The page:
During this time I was showing the house several times a week, gathering numbers and names. When I finally received word that the bank would accept my $75,000 offer I called everyone back and advertised my auction, to be held both Saturday and Sunday, a couple hours each day to give every one the opportunity to come by and make their offer. I thought I already had a for sure buyer or two. It was really disappointing when I had only one person show up during the last 10 minutes, and leave with no offer. I only had 3 weeks left of my option contract and I was wondering now if I was going to get the house sold or if I had done more damage than good by getting the ball rolling with the bank, they would for sure foreclose now if I wasn't able to sell the house. The next weekend I had an open house, and again only one person showed up. I was getting a much better response from people just driving by.

I had made another mistake as well in dealing with people. My approach seemed to be turning buyers away, I was telling people the house was $75,000, but there were about $10,000 more fees, taxes and closing costs on top of that (plus the repairs), so I put up a sign in the window with the price of $85,000 and just told them that price would include most of the closing costs as well. I sold it that week! I don't know what happened, but praise the Lord, all of a sudden I had offers coming from everywhere to buy the house, even people who hadn't seen it yet were wanting to make an offer (I had it advertised on Craigslist, too).

I am only making a $3,000 assignment fee off this deal, but it feels good to know that I was able to help solve a problem that nobody else wanted to mess with. This house was fun to show and I will miss not being able to run down and go through it whenever I want, but I take pleasure in the fact that it will once again be lived in and fixed up and loved.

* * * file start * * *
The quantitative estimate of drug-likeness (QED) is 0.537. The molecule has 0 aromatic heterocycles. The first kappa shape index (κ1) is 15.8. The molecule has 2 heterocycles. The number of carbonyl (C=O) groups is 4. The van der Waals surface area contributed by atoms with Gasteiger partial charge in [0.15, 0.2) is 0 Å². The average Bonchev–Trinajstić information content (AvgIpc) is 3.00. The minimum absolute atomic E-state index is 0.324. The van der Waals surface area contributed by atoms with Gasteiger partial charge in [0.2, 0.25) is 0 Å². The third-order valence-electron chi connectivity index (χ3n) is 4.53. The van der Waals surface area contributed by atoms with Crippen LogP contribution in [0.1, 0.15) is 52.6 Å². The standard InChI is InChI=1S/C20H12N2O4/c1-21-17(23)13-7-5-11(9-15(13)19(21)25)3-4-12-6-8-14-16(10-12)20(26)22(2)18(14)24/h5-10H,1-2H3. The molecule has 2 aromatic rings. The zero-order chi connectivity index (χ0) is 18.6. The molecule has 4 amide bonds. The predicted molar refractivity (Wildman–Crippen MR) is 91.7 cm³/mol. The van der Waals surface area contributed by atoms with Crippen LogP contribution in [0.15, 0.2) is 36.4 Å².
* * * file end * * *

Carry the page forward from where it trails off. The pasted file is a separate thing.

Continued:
I am now using a picture of this house on my business cards, as well as the front of my REIA binder. I am proud to say the group that I started at the beginning of this year with just a free ad in the paper, has grown a few more members every month to about 20 members now, just 8 months later. I was kind of nervous at the first meeting, I didn't have a clue what I was doing. Our first couple meetings were at restaurants. Now we meet for free at the local library and have guest speakers (who are now calling me to speak at our meetings instead of me calling them, I like that). We plan to join a national organization when we grow a little larger, but what we have is working good for now. I just want to leave you with a couple tidbits of wisdom: 1) Life is too short for “wish-I'woulda's”, if you want to do something just get out there and try it, you never know what might happen. If you make a mistake, learn from it and try again! 2) Become a lifelong learner, there is power and opportunity in wisdom and knowledge!

Hope you all continue to be blessed with many opportunities!

Happy Investing!

Debbie Schulte
Yakima, WA

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An Unusual Arrangement